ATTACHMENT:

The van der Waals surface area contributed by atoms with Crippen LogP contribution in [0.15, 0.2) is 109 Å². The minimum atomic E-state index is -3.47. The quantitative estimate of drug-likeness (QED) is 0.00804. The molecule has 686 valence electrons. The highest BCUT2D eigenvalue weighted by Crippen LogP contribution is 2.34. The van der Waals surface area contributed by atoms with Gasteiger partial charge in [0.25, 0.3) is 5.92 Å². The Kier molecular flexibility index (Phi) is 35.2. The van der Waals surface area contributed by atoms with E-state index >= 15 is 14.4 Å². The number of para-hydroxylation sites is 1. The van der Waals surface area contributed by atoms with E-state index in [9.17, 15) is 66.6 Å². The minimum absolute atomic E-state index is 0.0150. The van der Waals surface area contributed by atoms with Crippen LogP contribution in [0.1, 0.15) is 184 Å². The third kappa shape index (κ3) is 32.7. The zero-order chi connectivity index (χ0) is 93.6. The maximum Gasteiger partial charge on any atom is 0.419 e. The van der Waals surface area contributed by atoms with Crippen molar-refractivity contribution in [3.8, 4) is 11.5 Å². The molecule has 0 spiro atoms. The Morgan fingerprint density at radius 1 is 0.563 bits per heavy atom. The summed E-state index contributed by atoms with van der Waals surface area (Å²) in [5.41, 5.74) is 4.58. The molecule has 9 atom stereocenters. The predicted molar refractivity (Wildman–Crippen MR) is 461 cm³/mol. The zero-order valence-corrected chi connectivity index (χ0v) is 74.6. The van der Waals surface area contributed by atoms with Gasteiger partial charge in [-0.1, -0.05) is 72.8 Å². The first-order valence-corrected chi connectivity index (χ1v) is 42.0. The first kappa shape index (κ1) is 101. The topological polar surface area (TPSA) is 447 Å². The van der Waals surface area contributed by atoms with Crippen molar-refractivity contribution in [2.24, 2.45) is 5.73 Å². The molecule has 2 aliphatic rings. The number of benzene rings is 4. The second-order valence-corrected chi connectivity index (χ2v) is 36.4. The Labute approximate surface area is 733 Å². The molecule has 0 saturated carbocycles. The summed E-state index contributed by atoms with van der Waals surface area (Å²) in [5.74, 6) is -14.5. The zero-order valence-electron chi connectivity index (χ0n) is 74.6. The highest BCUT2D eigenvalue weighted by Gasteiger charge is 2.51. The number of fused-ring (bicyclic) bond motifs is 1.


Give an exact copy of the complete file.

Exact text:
The van der Waals surface area contributed by atoms with Crippen LogP contribution in [0.15, 0.2) is 109 Å². The minimum atomic E-state index is -3.47. The quantitative estimate of drug-likeness (QED) is 0.00804. The molecule has 686 valence electrons. The highest BCUT2D eigenvalue weighted by Crippen LogP contribution is 2.34. The van der Waals surface area contributed by atoms with Gasteiger partial charge in [0.25, 0.3) is 5.92 Å². The Kier molecular flexibility index (Phi) is 35.2. The van der Waals surface area contributed by atoms with E-state index >= 15 is 14.4 Å². The number of para-hydroxylation sites is 1. The van der Waals surface area contributed by atoms with E-state index in [9.17, 15) is 66.6 Å². The minimum absolute atomic E-state index is 0.0150. The van der Waals surface area contributed by atoms with Crippen LogP contribution in [0.1, 0.15) is 184 Å². The third kappa shape index (κ3) is 32.7. The zero-order chi connectivity index (χ0) is 93.6. The maximum Gasteiger partial charge on any atom is 0.419 e. The van der Waals surface area contributed by atoms with Crippen molar-refractivity contribution in [3.8, 4) is 11.5 Å². The molecule has 0 spiro atoms. The Morgan fingerprint density at radius 1 is 0.563 bits per heavy atom. The summed E-state index contributed by atoms with van der Waals surface area (Å²) in [5.41, 5.74) is 4.58. The molecule has 9 atom stereocenters. The predicted molar refractivity (Wildman–Crippen MR) is 461 cm³/mol. The zero-order valence-corrected chi connectivity index (χ0v) is 74.6. The van der Waals surface area contributed by atoms with Gasteiger partial charge in [-0.1, -0.05) is 72.8 Å². The first-order valence-corrected chi connectivity index (χ1v) is 42.0. The first kappa shape index (κ1) is 101. The topological polar surface area (TPSA) is 447 Å². The van der Waals surface area contributed by atoms with Crippen molar-refractivity contribution in [2.24, 2.45) is 5.73 Å². The molecule has 2 aliphatic rings. The number of benzene rings is 4. The second-order valence-corrected chi connectivity index (χ2v) is 36.4. The Labute approximate surface area is 733 Å². The molecule has 0 saturated carbocycles. The summed E-state index contributed by atoms with van der Waals surface area (Å²) in [5.74, 6) is -14.5. The zero-order valence-electron chi connectivity index (χ0n) is 74.6. The highest BCUT2D eigenvalue weighted by Gasteiger charge is 2.51. The number of fused-ring (bicyclic) bond motifs is 1.